By Marni McEntee
Nicole Meadowcroft remembers that one of the first times she saw a German shepherd, which she’d always wanted to have as a pet, it was working as a seeing eye dog.
Her mom had told her that having a dog just wasn’t in the cards, so when she saw the guide dog, she told her mom, “I hope I go blind someday so I can have a German shepherd,” Meadowcroft recalls. “She said ‘be careful what you wish for.’”
It would be a fateful childhood wish. By age 17, Meadowcroft was having increasing difficulty seeing, especially at night. When she saw an ophthalmologist, the doctor determined she had retinitis pigmentosa, a rare genetic disorder that slowly erodes vision.
The diagnosis turned Meadowcroft’s world upside down, eventually dashing her plans to become a veterinarian.
But Meadowcroft couldn’t shake her dream of working with dogs and, eventually, she found a way around her disability. When she got older, she bred and showed German shepherds and, in 2004, was introduced to a guide dog training team.
That sparked the idea for Custom Canines Service Dog Academy, Meadowcroft’s all-volunteer nonprofit launched in 2009. An innovative service dog organization, Custom Canines provides dogs to those with autism, military veterans, and those who are blind, in a wheelchair or who have medical issues such as seizures.
“I use a service dog every day, so I just have a desire to want everybody who has a disability to have that enhancement and feel some exhilaration of independence and hope,” says Meadowcroft, who currently has about 2 percent of her central vision left. Snickers, an amiable black Labrador Retriever mix, is her third guide dog.
The need for high-quality service dogs is enormous. Custom Canines currently has 46 dogs in training and a list of 236 people qualified to receive a dog.
In 2013, the organization started its post-traumatic stress service dog initiative for veterans. One beneficiary is Joshua Webster, who served four tours in Iraq and one in Afghanistan, where a roadside bomb nearly killed him.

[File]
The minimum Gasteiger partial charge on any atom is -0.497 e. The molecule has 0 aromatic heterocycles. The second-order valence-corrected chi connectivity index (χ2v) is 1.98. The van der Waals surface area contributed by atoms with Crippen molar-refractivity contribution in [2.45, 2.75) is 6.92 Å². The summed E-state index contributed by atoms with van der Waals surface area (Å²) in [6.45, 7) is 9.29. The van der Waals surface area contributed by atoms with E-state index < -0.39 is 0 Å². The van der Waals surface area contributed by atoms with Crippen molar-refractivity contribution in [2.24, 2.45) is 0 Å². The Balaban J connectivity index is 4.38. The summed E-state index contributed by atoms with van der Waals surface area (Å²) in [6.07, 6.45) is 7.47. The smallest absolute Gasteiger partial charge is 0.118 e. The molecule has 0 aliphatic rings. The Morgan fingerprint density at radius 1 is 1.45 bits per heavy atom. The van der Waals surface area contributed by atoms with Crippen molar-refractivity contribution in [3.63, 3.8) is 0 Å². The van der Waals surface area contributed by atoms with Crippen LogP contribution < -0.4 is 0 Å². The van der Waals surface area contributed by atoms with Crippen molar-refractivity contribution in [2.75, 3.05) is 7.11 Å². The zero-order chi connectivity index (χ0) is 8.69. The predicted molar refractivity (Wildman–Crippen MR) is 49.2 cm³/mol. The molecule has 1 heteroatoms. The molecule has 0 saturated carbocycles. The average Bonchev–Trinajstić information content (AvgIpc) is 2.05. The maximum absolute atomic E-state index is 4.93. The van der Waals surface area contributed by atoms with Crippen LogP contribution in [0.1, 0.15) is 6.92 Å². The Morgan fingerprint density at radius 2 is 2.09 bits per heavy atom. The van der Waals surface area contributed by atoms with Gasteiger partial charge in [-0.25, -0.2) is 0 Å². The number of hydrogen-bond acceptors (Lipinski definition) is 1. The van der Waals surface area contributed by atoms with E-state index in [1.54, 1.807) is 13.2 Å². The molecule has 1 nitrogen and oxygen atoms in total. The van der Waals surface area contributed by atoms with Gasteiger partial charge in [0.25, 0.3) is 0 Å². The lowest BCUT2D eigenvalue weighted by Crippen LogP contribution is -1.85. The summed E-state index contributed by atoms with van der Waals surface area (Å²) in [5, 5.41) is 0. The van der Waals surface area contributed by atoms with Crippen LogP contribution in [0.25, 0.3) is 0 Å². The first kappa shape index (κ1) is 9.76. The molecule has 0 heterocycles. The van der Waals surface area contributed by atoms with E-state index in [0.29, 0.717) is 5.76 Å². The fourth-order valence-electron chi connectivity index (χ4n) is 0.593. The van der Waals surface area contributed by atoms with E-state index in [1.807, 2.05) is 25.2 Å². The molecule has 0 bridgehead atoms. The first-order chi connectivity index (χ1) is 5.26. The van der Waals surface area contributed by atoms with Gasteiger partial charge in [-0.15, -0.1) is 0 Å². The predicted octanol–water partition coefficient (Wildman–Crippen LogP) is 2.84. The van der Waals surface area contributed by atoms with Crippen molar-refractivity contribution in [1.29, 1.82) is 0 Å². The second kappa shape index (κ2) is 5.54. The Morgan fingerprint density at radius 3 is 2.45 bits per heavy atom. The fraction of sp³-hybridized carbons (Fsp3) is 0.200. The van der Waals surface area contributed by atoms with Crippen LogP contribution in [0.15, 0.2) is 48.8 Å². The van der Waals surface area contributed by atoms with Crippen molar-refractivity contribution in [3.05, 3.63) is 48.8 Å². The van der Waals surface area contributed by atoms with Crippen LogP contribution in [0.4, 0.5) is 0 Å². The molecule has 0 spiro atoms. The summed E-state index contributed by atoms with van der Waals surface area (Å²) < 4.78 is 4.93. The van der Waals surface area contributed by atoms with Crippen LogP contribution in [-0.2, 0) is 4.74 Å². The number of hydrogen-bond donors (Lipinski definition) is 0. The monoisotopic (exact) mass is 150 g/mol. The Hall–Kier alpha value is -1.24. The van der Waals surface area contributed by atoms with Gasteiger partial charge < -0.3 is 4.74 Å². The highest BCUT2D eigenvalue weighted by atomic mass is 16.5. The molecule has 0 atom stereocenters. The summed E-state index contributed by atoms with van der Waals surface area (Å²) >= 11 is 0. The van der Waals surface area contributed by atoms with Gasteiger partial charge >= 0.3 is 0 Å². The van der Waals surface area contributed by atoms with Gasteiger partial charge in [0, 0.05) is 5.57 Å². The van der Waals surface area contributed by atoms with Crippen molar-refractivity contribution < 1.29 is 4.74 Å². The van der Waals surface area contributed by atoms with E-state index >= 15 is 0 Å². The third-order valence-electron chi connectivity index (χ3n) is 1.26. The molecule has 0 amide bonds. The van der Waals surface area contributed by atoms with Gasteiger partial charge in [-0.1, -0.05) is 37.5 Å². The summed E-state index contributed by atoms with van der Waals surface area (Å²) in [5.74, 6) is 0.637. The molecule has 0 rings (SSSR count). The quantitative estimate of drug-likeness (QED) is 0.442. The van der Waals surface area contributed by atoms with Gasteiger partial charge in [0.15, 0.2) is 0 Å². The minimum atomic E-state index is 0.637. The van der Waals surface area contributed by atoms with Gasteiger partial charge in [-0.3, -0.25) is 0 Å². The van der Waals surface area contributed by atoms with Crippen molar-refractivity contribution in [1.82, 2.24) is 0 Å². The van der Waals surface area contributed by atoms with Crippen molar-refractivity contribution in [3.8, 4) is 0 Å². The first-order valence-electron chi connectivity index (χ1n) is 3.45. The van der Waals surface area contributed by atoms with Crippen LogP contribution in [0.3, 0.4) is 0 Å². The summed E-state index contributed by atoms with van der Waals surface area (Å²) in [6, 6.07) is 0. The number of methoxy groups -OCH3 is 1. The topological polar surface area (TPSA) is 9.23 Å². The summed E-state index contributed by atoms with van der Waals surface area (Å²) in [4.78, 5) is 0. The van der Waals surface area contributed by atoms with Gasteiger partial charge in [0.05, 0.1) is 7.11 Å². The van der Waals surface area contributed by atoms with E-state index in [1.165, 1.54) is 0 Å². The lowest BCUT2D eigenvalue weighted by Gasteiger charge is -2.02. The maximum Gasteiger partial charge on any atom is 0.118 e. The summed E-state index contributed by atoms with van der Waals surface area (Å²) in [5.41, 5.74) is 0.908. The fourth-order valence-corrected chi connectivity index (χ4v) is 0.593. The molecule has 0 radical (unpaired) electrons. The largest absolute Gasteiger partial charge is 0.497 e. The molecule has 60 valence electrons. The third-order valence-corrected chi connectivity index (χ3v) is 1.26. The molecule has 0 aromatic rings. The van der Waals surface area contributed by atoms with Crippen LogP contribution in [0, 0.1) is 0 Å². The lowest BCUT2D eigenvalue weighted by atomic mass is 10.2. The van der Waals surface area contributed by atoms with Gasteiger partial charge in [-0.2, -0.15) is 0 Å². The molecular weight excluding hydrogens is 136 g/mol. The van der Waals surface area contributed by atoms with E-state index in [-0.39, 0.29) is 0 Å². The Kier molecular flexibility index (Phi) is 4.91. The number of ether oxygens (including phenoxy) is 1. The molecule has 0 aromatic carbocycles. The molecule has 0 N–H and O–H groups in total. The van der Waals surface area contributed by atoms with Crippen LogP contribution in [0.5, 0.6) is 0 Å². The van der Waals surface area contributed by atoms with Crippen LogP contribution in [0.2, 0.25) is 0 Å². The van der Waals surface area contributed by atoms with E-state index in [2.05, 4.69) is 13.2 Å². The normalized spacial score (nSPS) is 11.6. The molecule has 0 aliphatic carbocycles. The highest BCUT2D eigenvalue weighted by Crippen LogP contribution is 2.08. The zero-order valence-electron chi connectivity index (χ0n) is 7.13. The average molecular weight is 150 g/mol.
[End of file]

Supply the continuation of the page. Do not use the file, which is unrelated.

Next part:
The post-traumatic stress kept Webster unable to venture out in public for nearly a year when he returned home. He finally reached out to Custom Canines and received his dog, Atlas, with Meadowcroft’s help, in late 2017.
“She saved my life,” Webster says.
Webster says Atlas gives him confidence to interact with others, knowing the dog will help calm him when needed. He recently was able to attend his 11-year-old daughter’s school theater performance for the first time, taking a seat that for years had been left empty, in the front row, with his name on it.
“My daughter told me one day that Atlas ‘gave her her daddy back,’ Webster says. He now volunteers for Custom Canines. This year, Meadowcroft is looking forward to finishing renovation of a massive, donated building on Madison’s North Side, being completed mostly by volunteers. Custom Canines’ programs will increase to include, among many other things, training opportunities for average dog owners.
And it hopes to increase by 20 the number of service dogs it can make available for those who need them.
It’s a visceral kind of work for Meadowcroft.
“Imagine how much you love your pet,” Meadowcroft says. “What if you relied on that pet every day to keep you alive, or keep you safe, or help you get from point A to point B, independently. There’s really no words for what that feels like.”